Alaska's Health-Care Bill: $7.5 Billion and Climbing

by Kathleen McCoy  |   

Health Care pie chart

Health-care spending in Alaska reached about $7.5 billion in 2010, according to new estimates by Scott Goldsmith of ISER and Mark Foster of Mark A. Foster and Associates. For comparison, that's close to half the wellhead value of all the oil produced in Alaska in 2010. The definition of health-care spending is broad, including not only spending for hospitals, doctors and medical tests, but also prescriptions, nursing homes, medical equipment and more. The researchers found the following:

  • Health-care spending in Alaska increased 40 percent between 2005 and 2010, up from $5.3 billion to $7.5 billion.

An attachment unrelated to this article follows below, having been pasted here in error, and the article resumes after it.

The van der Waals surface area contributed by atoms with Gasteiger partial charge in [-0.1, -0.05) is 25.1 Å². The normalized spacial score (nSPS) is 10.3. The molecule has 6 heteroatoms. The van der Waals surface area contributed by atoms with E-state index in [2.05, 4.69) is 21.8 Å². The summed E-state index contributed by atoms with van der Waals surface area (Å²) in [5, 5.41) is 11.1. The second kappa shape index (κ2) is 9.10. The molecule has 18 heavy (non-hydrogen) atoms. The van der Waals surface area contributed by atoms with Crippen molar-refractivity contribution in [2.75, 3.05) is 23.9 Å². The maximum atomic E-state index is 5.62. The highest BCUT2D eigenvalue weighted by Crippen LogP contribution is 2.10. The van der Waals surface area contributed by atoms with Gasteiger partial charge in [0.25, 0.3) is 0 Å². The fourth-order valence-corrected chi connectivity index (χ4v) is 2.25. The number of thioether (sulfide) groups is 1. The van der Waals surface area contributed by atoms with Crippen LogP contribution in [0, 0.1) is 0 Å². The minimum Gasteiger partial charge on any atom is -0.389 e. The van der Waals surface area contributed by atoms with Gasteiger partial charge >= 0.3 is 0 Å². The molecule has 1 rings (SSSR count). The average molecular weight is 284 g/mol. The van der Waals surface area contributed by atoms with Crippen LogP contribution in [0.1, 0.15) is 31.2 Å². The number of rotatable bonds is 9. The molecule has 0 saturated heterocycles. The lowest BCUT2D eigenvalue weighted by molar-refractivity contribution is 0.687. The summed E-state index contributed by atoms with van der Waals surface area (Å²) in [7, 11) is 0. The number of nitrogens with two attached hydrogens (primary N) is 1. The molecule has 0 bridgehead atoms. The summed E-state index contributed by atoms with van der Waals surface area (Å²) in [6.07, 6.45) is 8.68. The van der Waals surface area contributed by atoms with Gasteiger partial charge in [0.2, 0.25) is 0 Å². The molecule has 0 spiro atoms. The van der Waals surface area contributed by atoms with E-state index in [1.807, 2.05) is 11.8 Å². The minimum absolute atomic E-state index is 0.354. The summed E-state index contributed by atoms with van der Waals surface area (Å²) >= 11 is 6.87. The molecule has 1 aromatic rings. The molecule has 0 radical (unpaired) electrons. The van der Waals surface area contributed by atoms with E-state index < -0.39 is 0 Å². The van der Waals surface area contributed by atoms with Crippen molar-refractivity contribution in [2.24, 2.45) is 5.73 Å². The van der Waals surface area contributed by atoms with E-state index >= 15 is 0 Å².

• Individual Alaskans directly paid about 20 percent of the health-care bill, state and federal health programs 40 percent, and private and government employers 40 percent.
  • A combination of things is driving health-care spending in Alaska and nationwide: new technology, income growth, medical-price inflation, changing insurance coverage and a growing, aging population.
  • At current trends, health-care spending in Alaska could nearly double by 2020, climbing to more than $14 billion. Controlling that growth will be a big challenge.

Download the 12-page report here or direct questions to Scott Goldsmith, UAA Professor of Economics, or Mark Foster of Mark A. Foster and Associates.

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